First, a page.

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July 6, 2007

A Thousand Splendid Suns

Khaled Hosseini – 9781594489501

The long awaited second novel by the author of The Kite Runner is here; a year later than planned, it arrives to broad acclimation.

I admit that it is as beautifully crafted as was “Runner,” which I recommended as the best book of its kind which I had read in 5 years, but this one is so exhausting with its inexorable gloom that even the relatively--and implicitly transient--upbeat climax doesn’t rescue it.

It accurately portrays the horrors of Afghanistan (and for that matter the Middle East) almost from time immemorial, and especially since the Russian invasion and the takeover by the warlords, then displaced by the Taliban. It emphasizes some of the majesty of humanity, occasional reason, friendship and love in the face of absolute evil, but it is so-o-o-o raw that it remorselessly buries the reader. Whereas I could not put his first novel down, I had to force myself repeatedly to pick this one up! I kept hoping for a tiny flicker of redemption. It never arrived.

I am no apologist for radical Islam, or for Islam itself, as those of you who read my entries with any regularity. While often sordid and troublesome, even these people--most at least--have many redeeming qualities which are hardly mentioned. Maybe I missed it, but I don't think so. It seems that this obviously displaced, upper-class Afghani Muslim is on his own special rant.

The plot wanders thru a web of human sorrow and destruction, trust and friendship . . . with a certain grandeur in the face of overwhelming odds, yet each time there is an ephemeral flash of light or hope he promptly razes it with a sadistic or tragic event—sometimes both—which deflates the reader all over again. He’s basically observing that that’s the way it is in that part of the world! It brings to mind Thomas Hobbes memorable quote that "war of every man against every man [creates life which is] solitary, poor, nasty, brutish, and short.”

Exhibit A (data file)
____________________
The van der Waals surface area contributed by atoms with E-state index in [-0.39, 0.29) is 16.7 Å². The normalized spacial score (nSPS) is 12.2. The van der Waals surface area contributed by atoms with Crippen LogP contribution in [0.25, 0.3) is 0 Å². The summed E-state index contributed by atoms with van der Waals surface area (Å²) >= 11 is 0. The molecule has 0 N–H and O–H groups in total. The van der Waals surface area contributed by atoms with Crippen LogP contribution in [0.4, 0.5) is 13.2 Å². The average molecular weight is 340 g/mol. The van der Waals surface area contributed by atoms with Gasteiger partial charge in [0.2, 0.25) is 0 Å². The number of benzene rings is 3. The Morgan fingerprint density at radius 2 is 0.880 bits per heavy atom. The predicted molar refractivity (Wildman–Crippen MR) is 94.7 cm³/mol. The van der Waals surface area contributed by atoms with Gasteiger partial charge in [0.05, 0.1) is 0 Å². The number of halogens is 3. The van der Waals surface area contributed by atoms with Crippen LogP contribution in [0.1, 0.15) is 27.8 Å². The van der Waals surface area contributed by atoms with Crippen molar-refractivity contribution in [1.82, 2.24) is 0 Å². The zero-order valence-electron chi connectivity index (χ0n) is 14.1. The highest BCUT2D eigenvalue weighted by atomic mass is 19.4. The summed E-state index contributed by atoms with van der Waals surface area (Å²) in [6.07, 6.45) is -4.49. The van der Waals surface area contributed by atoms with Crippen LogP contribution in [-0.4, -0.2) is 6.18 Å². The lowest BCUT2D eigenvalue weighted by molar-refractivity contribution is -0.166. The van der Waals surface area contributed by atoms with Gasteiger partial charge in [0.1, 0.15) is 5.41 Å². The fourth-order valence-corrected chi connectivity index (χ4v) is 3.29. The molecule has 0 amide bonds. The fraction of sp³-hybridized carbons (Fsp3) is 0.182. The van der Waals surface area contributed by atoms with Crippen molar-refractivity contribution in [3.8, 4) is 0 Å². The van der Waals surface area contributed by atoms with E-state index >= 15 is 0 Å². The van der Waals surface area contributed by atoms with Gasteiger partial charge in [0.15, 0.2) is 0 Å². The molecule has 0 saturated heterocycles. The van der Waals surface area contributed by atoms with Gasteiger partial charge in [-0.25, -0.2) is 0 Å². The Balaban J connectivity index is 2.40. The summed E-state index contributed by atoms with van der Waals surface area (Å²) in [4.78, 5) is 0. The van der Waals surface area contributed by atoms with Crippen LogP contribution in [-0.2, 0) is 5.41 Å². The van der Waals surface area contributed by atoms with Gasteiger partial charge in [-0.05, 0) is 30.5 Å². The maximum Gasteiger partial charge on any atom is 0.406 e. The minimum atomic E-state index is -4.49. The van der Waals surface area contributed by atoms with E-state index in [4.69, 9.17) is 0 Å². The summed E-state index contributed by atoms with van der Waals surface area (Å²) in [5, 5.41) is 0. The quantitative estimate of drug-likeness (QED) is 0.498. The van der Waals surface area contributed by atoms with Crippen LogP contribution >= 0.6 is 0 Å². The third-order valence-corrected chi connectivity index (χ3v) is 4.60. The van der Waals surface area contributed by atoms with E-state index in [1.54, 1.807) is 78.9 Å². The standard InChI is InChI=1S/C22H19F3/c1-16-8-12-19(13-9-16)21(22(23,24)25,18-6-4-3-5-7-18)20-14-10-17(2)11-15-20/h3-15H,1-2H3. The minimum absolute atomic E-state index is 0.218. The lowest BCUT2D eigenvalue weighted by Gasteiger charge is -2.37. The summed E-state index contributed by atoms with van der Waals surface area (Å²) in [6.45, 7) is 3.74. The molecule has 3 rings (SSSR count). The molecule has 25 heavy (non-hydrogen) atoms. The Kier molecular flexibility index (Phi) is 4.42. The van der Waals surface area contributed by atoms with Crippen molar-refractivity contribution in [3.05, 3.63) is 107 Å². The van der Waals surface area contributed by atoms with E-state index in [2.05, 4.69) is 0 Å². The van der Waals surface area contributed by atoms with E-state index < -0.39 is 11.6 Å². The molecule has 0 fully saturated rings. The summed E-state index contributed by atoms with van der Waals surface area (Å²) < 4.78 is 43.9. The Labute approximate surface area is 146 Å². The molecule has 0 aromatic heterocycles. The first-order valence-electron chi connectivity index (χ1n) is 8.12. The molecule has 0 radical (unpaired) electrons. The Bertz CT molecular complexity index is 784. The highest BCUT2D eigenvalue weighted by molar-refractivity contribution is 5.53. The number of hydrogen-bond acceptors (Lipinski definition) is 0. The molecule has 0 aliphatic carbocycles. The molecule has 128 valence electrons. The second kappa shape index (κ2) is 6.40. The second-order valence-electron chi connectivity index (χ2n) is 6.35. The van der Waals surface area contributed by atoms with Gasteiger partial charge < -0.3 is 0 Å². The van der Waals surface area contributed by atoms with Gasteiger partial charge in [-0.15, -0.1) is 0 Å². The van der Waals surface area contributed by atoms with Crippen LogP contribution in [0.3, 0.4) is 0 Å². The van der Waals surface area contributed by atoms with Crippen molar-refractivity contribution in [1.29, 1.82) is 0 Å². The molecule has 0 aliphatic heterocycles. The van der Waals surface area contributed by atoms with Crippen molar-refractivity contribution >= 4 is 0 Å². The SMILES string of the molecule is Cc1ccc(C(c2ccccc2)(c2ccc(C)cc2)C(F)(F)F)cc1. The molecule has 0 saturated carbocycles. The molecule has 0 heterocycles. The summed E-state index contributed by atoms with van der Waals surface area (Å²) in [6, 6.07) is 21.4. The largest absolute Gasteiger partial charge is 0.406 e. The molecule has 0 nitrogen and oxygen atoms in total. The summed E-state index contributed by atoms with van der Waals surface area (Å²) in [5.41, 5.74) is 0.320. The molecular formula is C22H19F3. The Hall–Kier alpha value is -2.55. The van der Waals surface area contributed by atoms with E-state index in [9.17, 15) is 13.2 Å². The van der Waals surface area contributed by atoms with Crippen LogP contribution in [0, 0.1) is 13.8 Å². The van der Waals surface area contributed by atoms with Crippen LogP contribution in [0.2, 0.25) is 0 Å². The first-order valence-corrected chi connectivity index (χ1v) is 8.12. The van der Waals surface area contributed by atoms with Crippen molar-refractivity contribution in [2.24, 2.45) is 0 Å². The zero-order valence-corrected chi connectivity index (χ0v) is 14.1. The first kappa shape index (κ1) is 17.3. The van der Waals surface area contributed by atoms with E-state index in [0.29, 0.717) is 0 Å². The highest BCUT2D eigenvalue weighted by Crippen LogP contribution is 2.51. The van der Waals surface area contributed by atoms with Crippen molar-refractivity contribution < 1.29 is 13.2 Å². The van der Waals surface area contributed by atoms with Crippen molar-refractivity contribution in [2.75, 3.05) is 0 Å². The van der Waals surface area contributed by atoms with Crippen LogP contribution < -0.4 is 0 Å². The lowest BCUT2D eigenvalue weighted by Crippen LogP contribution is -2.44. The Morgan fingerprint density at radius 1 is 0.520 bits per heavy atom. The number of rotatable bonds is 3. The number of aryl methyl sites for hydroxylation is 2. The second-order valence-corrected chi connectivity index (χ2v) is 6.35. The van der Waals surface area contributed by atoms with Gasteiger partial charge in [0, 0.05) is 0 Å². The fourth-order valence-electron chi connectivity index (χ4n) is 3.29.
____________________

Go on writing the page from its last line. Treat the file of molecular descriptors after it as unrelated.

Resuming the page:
What it demonstrates to this reader is the unrelenting savagery in the wholly irrational world of the murderous, patriarchal Middle East with its Muslim religion and its masochistic, misogynistic beliefs; a circumstance from which there is absolutely no deliverance without a total cultural change . . . one which at least approaches civilization as we in the West understand and define it.

If they just left the rest of the world alone--stayed miserable in their own place on earth--it would be insupportable and unacceptable, but not menacing. Since this is what they plan to impose on the rest of us it is objectionable in the extreme. It must be defeated, or at least humbled and pushed back into its own wretched corner of the planet.

For that reason alone I would recommend—nay, would oblige if I could--the tolerant and understanding multiculturalist souls amongst us read this manuscript, in concert with any three or four of the following: The Kite Runner, The Bookseller of Kabul, Infidel, Because They Hate, Why I Am Not a Muslim, The Rage and the Pride, Londonistan, The Sword of the Prophet, The Caged Virgin, and What Went Wrong, in no particular order.

Perhaps in the performance of this mission those who do not believe would finally and fully understand that this is not a war between civilizations. It is a war about civilization! They prefer the medieval, barbaric 7th century. We (at least I hope it is we) prefer the relatively enlightened 21st.

For those who do understand, and have already achieved a morally justifiable intellectual intolerance, I’d recommend spending your time and money reading one of the many (almost any) other book in print which you think you might enjoy.

Posted by respeto at July 6, 2007 12:30 PM